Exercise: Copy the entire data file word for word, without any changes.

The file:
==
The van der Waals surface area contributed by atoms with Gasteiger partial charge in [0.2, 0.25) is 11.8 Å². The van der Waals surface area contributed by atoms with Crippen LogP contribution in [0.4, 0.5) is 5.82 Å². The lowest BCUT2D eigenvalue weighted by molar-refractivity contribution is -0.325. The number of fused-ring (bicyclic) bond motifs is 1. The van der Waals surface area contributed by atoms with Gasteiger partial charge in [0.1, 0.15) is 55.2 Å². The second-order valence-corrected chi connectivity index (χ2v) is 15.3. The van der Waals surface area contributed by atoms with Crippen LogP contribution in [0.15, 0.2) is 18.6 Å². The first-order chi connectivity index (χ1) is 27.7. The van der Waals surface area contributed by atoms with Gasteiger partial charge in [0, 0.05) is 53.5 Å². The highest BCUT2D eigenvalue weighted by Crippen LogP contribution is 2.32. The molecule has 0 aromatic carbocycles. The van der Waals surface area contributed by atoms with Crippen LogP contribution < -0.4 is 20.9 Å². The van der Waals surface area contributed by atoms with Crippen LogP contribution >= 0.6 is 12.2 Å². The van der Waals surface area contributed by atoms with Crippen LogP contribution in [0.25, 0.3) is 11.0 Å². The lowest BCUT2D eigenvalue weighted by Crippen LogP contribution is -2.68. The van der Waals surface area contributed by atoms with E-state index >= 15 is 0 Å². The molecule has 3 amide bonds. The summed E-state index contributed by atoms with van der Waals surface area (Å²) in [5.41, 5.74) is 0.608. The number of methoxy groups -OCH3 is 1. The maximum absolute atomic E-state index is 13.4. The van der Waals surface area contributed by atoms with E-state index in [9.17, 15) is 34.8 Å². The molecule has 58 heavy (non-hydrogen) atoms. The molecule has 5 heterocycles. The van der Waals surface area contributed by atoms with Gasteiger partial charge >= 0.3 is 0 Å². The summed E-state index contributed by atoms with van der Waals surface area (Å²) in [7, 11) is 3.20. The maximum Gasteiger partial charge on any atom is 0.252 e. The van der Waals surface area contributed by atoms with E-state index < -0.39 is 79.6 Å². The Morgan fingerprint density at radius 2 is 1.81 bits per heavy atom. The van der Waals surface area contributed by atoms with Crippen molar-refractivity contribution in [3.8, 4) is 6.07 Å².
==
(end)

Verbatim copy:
The van der Waals surface area contributed by atoms with Gasteiger partial charge in [0.2, 0.25) is 11.8 Å². The van der Waals surface area contributed by atoms with Crippen LogP contribution in [0.4, 0.5) is 5.82 Å². The lowest BCUT2D eigenvalue weighted by molar-refractivity contribution is -0.325. The number of fused-ring (bicyclic) bond motifs is 1. The van der Waals surface area contributed by atoms with Gasteiger partial charge in [0.1, 0.15) is 55.2 Å². The second-order valence-corrected chi connectivity index (χ2v) is 15.3. The van der Waals surface area contributed by atoms with Crippen LogP contribution in [0.15, 0.2) is 18.6 Å². The first-order chi connectivity index (χ1) is 27.7. The van der Waals surface area contributed by atoms with Gasteiger partial charge in [0, 0.05) is 53.5 Å². The highest BCUT2D eigenvalue weighted by Crippen LogP contribution is 2.32. The molecule has 0 aromatic carbocycles. The van der Waals surface area contributed by atoms with Crippen LogP contribution < -0.4 is 20.9 Å². The van der Waals surface area contributed by atoms with Crippen LogP contribution >= 0.6 is 12.2 Å². The van der Waals surface area contributed by atoms with Crippen LogP contribution in [0.25, 0.3) is 11.0 Å². The lowest BCUT2D eigenvalue weighted by Crippen LogP contribution is -2.68. The van der Waals surface area contributed by atoms with E-state index >= 15 is 0 Å². The molecule has 3 amide bonds. The summed E-state index contributed by atoms with van der Waals surface area (Å²) in [5.41, 5.74) is 0.608. The number of methoxy groups -OCH3 is 1. The maximum absolute atomic E-state index is 13.4. The van der Waals surface area contributed by atoms with E-state index in [9.17, 15) is 34.8 Å². The molecule has 58 heavy (non-hydrogen) atoms. The molecule has 5 heterocycles. The van der Waals surface area contributed by atoms with Gasteiger partial charge >= 0.3 is 0 Å². The summed E-state index contributed by atoms with van der Waals surface area (Å²) in [7, 11) is 3.20. The maximum Gasteiger partial charge on any atom is 0.252 e. The van der Waals surface area contributed by atoms with E-state index < -0.39 is 79.6 Å². The Morgan fingerprint density at radius 2 is 1.81 bits per heavy atom. The van der Waals surface area contributed by atoms with Crippen molar-refractivity contribution in [3.8, 4) is 6.07 Å².